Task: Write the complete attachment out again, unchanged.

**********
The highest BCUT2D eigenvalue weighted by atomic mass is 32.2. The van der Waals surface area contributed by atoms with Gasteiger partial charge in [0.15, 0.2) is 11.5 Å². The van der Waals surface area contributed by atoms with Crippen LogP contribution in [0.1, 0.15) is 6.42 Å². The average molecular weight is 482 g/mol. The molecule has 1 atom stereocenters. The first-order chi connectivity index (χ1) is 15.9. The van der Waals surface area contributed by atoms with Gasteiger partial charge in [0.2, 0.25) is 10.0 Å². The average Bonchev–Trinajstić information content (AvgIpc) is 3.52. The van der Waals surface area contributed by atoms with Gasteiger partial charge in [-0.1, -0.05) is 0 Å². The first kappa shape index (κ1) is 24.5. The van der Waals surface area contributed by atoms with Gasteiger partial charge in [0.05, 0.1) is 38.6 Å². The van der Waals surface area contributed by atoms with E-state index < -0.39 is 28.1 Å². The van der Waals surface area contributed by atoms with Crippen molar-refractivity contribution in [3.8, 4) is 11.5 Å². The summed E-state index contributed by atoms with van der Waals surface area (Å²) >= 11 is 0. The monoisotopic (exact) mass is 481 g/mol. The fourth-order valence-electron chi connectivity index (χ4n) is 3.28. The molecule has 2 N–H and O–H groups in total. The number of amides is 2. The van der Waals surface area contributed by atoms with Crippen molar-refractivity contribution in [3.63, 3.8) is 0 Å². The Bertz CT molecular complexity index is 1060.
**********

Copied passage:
The highest BCUT2D eigenvalue weighted by atomic mass is 32.2. The van der Waals surface area contributed by atoms with Gasteiger partial charge in [0.15, 0.2) is 11.5 Å². The van der Waals surface area contributed by atoms with Crippen LogP contribution in [0.1, 0.15) is 6.42 Å². The average molecular weight is 482 g/mol. The molecule has 1 atom stereocenters. The first-order chi connectivity index (χ1) is 15.9. The van der Waals surface area contributed by atoms with Gasteiger partial charge in [0.2, 0.25) is 10.0 Å². The average Bonchev–Trinajstić information content (AvgIpc) is 3.52. The van der Waals surface area contributed by atoms with Gasteiger partial charge in [-0.1, -0.05) is 0 Å². The first kappa shape index (κ1) is 24.5. The van der Waals surface area contributed by atoms with Gasteiger partial charge in [0.05, 0.1) is 38.6 Å². The van der Waals surface area contributed by atoms with E-state index < -0.39 is 28.1 Å². The van der Waals surface area contributed by atoms with Crippen molar-refractivity contribution in [3.8, 4) is 11.5 Å². The summed E-state index contributed by atoms with van der Waals surface area (Å²) >= 11 is 0. The monoisotopic (exact) mass is 481 g/mol. The fourth-order valence-electron chi connectivity index (χ4n) is 3.28. The molecule has 2 N–H and O–H groups in total. The number of amides is 2. The van der Waals surface area contributed by atoms with Crippen molar-refractivity contribution in [3.63, 3.8) is 0 Å². The Bertz CT molecular complexity index is 1060.